Information Flow Is Severed
Progressive central bankers sever the information flow about the volume of future purchases, information that would otherwise naturally be conveyed by the prices of interest on debts. Progressive regulators reduce the power of the natural supervisory control that customers aggregately exercise on producers, and reduce the power of the natural internal self-regulation that each producers’ people individually exercise on each producer.
Regulators Add More Error
Progressive regulators also take away from customers some of customers’ control over the actions of producers, and substitute laws called regulations that force producers to take actions that most-importantly also add votes for Progressive elected representatives.
Customers and Producers Would Add Value, but Instead Government People Add Votes
Overriding the natural information flow and natural control of the system of voluntary economic cooperation introduces serious transient errors which would otherwise not be present in the system. Since it is customers’ actions that naturally are in supervisory control of producers’ actions, it is customers whose actions are overridden by government people. Since government people’s actions are coarse and large and also greatly-hide crucial information, large errors result. Errors by the people involved in the system of voluntary economic cooperation don’t continue forever—customers take corrective actions; producers’ assets come under the control of better decisionmakers—so the effects of government errors on customers and producers are observed to wax and wane cyclically.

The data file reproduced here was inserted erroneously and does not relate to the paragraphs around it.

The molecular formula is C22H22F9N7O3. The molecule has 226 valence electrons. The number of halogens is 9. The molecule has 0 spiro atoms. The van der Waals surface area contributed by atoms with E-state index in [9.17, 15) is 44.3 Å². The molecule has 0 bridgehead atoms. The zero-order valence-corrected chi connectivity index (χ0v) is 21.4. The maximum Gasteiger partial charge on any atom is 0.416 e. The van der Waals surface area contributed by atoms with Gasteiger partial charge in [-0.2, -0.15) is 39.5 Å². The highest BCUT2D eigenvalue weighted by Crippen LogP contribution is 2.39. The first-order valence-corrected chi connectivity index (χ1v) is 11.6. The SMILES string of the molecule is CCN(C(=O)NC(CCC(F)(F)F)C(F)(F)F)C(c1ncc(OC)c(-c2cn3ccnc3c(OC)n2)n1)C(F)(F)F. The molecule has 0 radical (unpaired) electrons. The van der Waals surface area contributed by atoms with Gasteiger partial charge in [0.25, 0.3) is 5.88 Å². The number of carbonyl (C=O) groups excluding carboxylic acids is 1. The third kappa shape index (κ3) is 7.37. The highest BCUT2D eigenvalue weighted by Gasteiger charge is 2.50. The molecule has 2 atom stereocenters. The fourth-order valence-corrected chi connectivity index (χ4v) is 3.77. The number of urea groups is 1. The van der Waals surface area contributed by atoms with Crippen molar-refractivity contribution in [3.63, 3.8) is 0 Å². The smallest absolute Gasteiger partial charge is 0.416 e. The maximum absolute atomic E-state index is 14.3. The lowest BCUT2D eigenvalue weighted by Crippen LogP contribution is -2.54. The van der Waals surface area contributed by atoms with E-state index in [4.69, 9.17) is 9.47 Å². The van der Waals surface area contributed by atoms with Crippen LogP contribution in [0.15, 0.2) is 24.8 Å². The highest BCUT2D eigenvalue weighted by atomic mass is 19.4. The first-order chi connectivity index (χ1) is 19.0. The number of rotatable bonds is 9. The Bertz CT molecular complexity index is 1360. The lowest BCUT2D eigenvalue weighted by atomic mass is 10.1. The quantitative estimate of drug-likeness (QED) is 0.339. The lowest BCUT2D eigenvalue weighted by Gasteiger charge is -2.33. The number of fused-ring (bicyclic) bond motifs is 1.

The basic effect of government people is to take the naturally-intricate system of voluntary interactions, whose intricacy is naturally increasing, and impose on it three added challenges—first, extraction and destruction of sizable fractions of the value added in the system; second, severance of the flow of true information and substitution of a stream of deceptive information about customers’ capacities for future buying; third, unnatural, delayed, abrupt, coarse, destructive changes in control.
The control by which customers obtain what they economically value the most is consequentially replaced with the control by which Progressive elected representatives obtain what they politically value the most.
James Anthony is the author of The Constitution Needs a Good Party and rConstitution Papers and has written in The Federalist, Foundation for Economic Education, American Thinker, American Greatness, and rConstitution.us. Mr. Anthony is an experienced chemical engineer with a master’s in mechanical engineering.